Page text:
Samsung's 14nm five-layer EUV fabrication process will enable DDR5-7200 chips.
Samsung this week said that it had initiated mass production of DDR5 memory using its latest 14nm fabrication process that uses extreme ultraviolet (EUV) lithography on five layers. Extensive usage of EUV enables Samsung to reduce the die size of its memory chips without using multi patterning with deep ultraviolet (DUV) lithography tools, which increases yields and reduces cycle time. Eventually the technology will be used to make DDR5-7200 chips.
Samsung's 14nm five-layer EUV manufacturing technology (D1a) enables the company to reduce power consumption of DRAM by nearly 20% and increase wafer productivity (i.e., reduce/optimize die size to produce more DRAM dies on a single 300-mm wafer) by about 20% when compared to its previous-generation DRAM node. The new technology will be Samsung's work horse for a couple of years and the company has a rather extensive roadmap for the node.
Samsung does not disclose which DDR5 memory chips it produces using its D1a fabrication process, but says that eventually the technology will be used to make DRAM ICs featuring an up to 7200 MT/s data transfer rate and an up to 24Gb density (something the firm has already announced). Such memory chips will allow Samsung and its partners to offer 24GB, 48GB, 96GB, 192GB or 384GB memory modules for client and server applications.
Samsung has been experimenting with EUV manufacturing technologies for DRAM for quite a while. The company shipped its first commercial DDR4 modules based on ICs produced using D1x, an EUV-enhanced fabrication process back in early 2020. Since then, the company's scientists continued to experiment with EUV for DRAM and the pinnacle of their work is the start of mass production using the D1a node.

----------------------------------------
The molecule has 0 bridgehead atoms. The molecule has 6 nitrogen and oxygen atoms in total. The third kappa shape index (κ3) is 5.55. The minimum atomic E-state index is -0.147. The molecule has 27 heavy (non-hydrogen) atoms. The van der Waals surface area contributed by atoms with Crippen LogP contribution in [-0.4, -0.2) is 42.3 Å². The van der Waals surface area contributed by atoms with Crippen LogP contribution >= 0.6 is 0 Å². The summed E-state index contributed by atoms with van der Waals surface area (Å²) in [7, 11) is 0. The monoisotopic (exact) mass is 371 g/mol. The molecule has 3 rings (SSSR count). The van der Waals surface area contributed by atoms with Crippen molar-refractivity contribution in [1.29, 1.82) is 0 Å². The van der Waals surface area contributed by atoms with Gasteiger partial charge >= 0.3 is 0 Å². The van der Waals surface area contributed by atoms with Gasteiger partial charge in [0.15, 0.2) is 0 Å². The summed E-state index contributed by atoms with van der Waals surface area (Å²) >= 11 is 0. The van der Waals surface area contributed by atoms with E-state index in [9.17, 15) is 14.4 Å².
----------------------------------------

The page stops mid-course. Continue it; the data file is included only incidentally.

At present Samsung is the only company to use EUV for five layers. SK Hynix currently makes LPDDR4 using its 10nm-class EUV-enhanced process (1anm) and plans to start volume production of DDR5 chips using this technology by the end of the year. By contrast, Micron is only beginning its work with ASML's Twinscan NXE:3600 EUV scanner and intends to deploy its EUV-based process only sometime in 2024.
"We have led the DRAM market for nearly three decades by pioneering key patterning technology innovations," said Jooyoung Lee, Senior Vice President and Head of DRAM Product & Technology at Samsung Electronics. "Today, Samsung is setting another technology milestone with multi-layer EUV that has enabled extreme miniaturization at 14nm — a feat not possible with the conventional argon fluoride (ArF) process. Building on this advancement, we will continue to provide the most differentiated memory solutions by fully addressing the need for greater performance and capacity in the data-driven world of 5G, AI and the metaverse."